Saturday, October 17, 2009

10/19 Luke 1:21-25 Blessing of Children

(Birth of John the Baptist Artemisia Gentileschi c. 1635)
Devotional using scripture, quote from John Calvin and thoughts for the day each day- on the 500th anniversary of Calvin's birth.

Luke 1:21-25
21 Meanwhile, the people were waiting for Zechariah and wondering why he stayed so long in the temple. 22 When he came out, he could not speak to them. They realized he had seen a vision in the temple, for he kept making signs to them but remained unable to speak. 23 When his time of service was completed, he returned home. 24 After this his wife Elizabeth became pregnant and for five months remained in seclusion. 25 "The Lord has done this for me," she said. "In these days he has shown his favor and taken away my disgrace among the people.”

Calvin abridged: Luke relates that the people were witnesses of this vision. Zechariah had stayed later in the temple than usual. This led some to suppose that he had something uncommon happen to him. When he comes out, he makes known by looks and gestures that he has been struck dumb. True, there were few or no visions in that time, but the people remembered the stories of the former appearances of God. 23- “He returned home”- priests lived in the temple during their terms of service in order to keep themselves pure. Some say this is a reason for celibacy, but if so, they should also keep the commands for priests to abstain from wine or strong drink (Ezek. 44:21), or to exclude themselves from the people.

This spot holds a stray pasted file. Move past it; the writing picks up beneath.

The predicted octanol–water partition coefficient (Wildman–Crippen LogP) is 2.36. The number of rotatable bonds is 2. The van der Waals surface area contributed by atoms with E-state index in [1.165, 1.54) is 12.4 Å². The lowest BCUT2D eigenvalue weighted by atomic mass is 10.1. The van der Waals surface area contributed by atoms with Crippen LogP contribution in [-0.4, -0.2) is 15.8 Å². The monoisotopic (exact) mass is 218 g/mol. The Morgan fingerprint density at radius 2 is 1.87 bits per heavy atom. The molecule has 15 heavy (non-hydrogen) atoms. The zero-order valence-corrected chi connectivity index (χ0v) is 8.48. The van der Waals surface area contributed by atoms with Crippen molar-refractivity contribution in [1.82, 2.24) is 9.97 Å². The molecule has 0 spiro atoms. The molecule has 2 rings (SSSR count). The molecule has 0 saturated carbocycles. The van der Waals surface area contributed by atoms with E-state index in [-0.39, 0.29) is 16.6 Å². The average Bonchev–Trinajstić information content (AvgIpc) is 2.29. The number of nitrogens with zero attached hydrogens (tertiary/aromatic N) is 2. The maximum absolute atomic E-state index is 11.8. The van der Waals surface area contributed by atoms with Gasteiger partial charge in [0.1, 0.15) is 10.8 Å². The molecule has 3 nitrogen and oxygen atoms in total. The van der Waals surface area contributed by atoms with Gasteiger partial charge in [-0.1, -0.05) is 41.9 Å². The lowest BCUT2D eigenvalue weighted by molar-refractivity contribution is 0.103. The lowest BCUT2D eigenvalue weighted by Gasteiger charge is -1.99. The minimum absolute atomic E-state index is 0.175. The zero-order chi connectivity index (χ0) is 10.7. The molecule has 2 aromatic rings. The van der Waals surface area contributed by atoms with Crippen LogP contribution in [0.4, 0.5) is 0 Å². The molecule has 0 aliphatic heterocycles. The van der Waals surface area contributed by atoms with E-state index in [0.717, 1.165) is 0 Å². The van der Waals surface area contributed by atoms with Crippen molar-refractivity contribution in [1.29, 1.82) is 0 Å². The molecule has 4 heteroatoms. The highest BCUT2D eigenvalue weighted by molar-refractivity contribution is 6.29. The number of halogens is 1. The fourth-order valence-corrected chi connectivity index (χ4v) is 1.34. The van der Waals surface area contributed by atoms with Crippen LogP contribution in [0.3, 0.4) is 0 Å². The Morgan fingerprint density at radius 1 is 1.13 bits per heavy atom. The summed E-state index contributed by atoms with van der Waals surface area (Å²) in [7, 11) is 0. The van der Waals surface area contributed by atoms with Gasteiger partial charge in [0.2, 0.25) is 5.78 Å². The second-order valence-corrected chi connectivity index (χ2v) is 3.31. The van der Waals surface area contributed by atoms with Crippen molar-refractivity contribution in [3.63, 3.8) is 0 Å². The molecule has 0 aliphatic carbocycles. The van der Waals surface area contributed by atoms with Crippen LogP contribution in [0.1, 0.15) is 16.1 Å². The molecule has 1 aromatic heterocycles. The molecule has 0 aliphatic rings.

Zechariah was married, and marriage is honorable in all (Heb. 13:4). 24- “Remained in seclusion” – Some think she was ashamed of God’s blessing, or was uncertain of the upcoming birth. But I think, in light of Zechariah’s punishment, she was fully convinced of the certainty of the birth. She said, “The Lord has done this for me”- out of belief. She may have delayed going out in public because the world talks irreverently about the things of God; or that if people saw herself fully pregnant they might be more apt to praise God than if they saw her gradually grow with child. She praises God in private for His goodness, until the time is ripe for making this known publicly. “Taken away my disgrace”- She assigns her barrenness to the withdrawal of God’s favor. If animals having offspring is a blessing, how much more having our own children (Psalm 127:3). There is a universal sense of the blessing of having children, but there is a particular blessing designated to Abraham to have children (Gen. 13:15,16; 15:5). Let parents, then, be thankful to God for their children which he has given them, and let those who have no offspring acknowledge that God has humbled them in this matter. Elizabeth speaks of barrenness as a reproach among human beings. It is a temporary chastisement, which doesn’t take away any blessings in heaven.
Thought: Calvin and his wife had at least three miscarriages, and their young son died a few weeks after birth. No doubt Calvin felt the pain of being without children. One of his famous sayings was that he had a son… but he has today many children in the faith. I have often thought about how those who cannot have children look at this passage as well as that of Abraham and Sarah’s conception. Calvin indicated that it is humbling to not have children, yet he recognized that in heaven such reproaches would be taken away. He probably looked forward to that. Children are a blessing. In our busy world, some see kids as a secondary part of life after work. But children are more our legacy than our work. The Bible speaks a lot more about the importance of passing our faith down to our children, than passing our craft or abilities down to the next generation/

Prayer: Lord, thank you for children, especially among the godly. Help us to welcome them as you did.

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